TRAVEL POLICIES FAILING FEMALE TRAVELLERS
Third of women suffer sexual harassment whilst travelling on business
Almost a third (31.4%) of female business travellers have encountered sexual harassment whilst travelling. Handbag theft is the second most frequent incident, followed by drink spiking and sexual assault. Furthermore, 79.2% of female business travellers claim they are under-prepared to deal with the incidents they encounter. These are just two of the findings from a new report looking at female business travellers’ needs, the degree to which these needs are met and whether gender should play any part in corporate travel management.
The Women in Business Travel Report was commissioned by Maiden-Voyage, a WEConnect International certified women-owned business and the world’s specialist resource for female business travellers, from Travel Intelligence Network, specialists in creating unique content for the travel and hospitality sectors.
Unique research carried out for the Women in Business Travel Report also revealed that:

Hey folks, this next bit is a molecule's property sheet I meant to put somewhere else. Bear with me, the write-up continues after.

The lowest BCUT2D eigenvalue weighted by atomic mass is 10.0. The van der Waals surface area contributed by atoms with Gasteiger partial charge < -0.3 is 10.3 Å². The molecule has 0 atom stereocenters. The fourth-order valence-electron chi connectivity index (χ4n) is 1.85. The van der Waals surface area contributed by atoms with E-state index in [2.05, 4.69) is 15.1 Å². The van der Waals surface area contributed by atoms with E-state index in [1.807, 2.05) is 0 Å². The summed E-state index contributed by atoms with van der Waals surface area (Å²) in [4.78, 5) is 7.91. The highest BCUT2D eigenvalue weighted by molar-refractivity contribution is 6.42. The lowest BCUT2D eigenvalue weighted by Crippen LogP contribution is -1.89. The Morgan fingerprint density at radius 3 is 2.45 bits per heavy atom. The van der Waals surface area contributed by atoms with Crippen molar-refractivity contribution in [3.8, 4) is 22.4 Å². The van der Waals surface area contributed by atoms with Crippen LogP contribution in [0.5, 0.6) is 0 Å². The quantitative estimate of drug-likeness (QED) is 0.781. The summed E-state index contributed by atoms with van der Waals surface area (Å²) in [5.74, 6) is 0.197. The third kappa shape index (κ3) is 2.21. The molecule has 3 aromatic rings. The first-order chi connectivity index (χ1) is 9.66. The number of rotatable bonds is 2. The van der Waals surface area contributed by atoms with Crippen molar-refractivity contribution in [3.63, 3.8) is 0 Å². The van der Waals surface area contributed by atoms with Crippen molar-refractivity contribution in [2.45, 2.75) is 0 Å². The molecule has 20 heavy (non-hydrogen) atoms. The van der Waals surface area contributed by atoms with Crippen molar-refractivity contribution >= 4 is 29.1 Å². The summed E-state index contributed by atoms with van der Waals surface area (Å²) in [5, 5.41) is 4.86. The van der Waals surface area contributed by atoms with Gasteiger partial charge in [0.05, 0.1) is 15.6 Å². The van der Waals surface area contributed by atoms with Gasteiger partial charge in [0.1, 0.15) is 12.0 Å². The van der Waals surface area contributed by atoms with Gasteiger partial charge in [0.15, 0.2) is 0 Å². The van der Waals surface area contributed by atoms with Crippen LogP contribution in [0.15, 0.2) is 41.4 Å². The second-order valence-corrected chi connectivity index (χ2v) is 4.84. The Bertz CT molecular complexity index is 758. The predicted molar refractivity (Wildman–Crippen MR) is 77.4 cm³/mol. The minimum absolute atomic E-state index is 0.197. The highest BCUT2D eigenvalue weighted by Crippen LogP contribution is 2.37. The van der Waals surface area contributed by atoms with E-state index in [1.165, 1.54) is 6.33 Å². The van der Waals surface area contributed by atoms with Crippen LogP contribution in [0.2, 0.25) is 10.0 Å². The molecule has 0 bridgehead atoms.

Those surveyed came come from a wide variety of industry sectors including professional services, healthcare, technology, retail, education and government. Just under half of the 200+ respondents spend four nights or more per month away from their UK homes on business.
The research, amongst female company managers, directors, CEOs and owners, was supported by leading travel brands Avis Budget, CTI, International SOS, Priority Pass & Virgin Trains.
Today, 47% of women who travel, travel on business and 80% of travel spend is managed by women. Women are the fastest growing segment of business travellers. Duty of Care legislation has demanded that employers take a more personal approach to business travel, and travel suppliers have reacted similarly.
Carolyn Pearson, Founder & CEO of Maiden-Voyage.com says:
“We live in a risk-filled world where corporates must remain ever-mindful of their duty of care to travelling employees. More women are in senior corporate positions, and more are travelling on business too, often alone. Travel management has changed too. Personalising the traveller experience is essential to maintain the policy compliance that drives maximum value from corporates’ travel spend, so travel managers are engaging with a more diverse range of stakeholders than ever before in a bid to create travel programmes that meet the personal needs of every business traveller. But, as our report shows, there is still much work to be done.”
To download copies of the Women in Business Travel Report, click here